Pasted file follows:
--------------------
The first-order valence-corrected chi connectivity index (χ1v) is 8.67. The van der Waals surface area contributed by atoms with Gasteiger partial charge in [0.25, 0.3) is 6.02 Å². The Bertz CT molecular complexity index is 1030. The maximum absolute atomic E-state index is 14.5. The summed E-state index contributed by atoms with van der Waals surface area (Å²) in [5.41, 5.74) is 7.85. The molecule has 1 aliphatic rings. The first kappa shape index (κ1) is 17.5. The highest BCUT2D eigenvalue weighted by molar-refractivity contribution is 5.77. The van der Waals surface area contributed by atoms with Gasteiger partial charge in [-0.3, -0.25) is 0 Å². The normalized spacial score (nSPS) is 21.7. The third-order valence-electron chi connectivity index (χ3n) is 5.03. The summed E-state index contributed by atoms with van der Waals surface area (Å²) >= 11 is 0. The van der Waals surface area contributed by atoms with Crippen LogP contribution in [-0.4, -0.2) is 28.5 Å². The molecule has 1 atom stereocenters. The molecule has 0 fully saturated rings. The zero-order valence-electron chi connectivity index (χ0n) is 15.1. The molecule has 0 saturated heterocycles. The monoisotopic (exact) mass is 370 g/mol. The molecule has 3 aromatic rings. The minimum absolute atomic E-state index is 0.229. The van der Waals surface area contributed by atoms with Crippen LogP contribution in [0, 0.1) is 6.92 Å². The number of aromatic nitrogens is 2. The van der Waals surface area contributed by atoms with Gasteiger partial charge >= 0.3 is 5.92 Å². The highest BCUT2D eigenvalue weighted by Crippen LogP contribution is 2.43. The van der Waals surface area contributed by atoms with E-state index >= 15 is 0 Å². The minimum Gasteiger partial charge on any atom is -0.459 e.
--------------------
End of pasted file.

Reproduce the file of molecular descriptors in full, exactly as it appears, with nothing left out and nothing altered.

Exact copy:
The first-order valence-corrected chi connectivity index (χ1v) is 8.67. The van der Waals surface area contributed by atoms with Gasteiger partial charge in [0.25, 0.3) is 6.02 Å². The Bertz CT molecular complexity index is 1030. The maximum absolute atomic E-state index is 14.5. The summed E-state index contributed by atoms with van der Waals surface area (Å²) in [5.41, 5.74) is 7.85. The molecule has 1 aliphatic rings. The first kappa shape index (κ1) is 17.5. The highest BCUT2D eigenvalue weighted by molar-refractivity contribution is 5.77. The van der Waals surface area contributed by atoms with Gasteiger partial charge in [-0.3, -0.25) is 0 Å². The normalized spacial score (nSPS) is 21.7. The third-order valence-electron chi connectivity index (χ3n) is 5.03. The summed E-state index contributed by atoms with van der Waals surface area (Å²) >= 11 is 0. The van der Waals surface area contributed by atoms with Crippen LogP contribution in [-0.4, -0.2) is 28.5 Å². The molecule has 1 atom stereocenters. The molecule has 0 fully saturated rings. The zero-order valence-electron chi connectivity index (χ0n) is 15.1. The molecule has 0 saturated heterocycles. The monoisotopic (exact) mass is 370 g/mol. The molecule has 3 aromatic rings. The minimum absolute atomic E-state index is 0.229. The van der Waals surface area contributed by atoms with Crippen LogP contribution in [0, 0.1) is 6.92 Å². The number of aromatic nitrogens is 2. The van der Waals surface area contributed by atoms with Gasteiger partial charge >= 0.3 is 5.92 Å². The highest BCUT2D eigenvalue weighted by Crippen LogP contribution is 2.43. The van der Waals surface area contributed by atoms with E-state index >= 15 is 0 Å². The minimum Gasteiger partial charge on any atom is -0.459 e.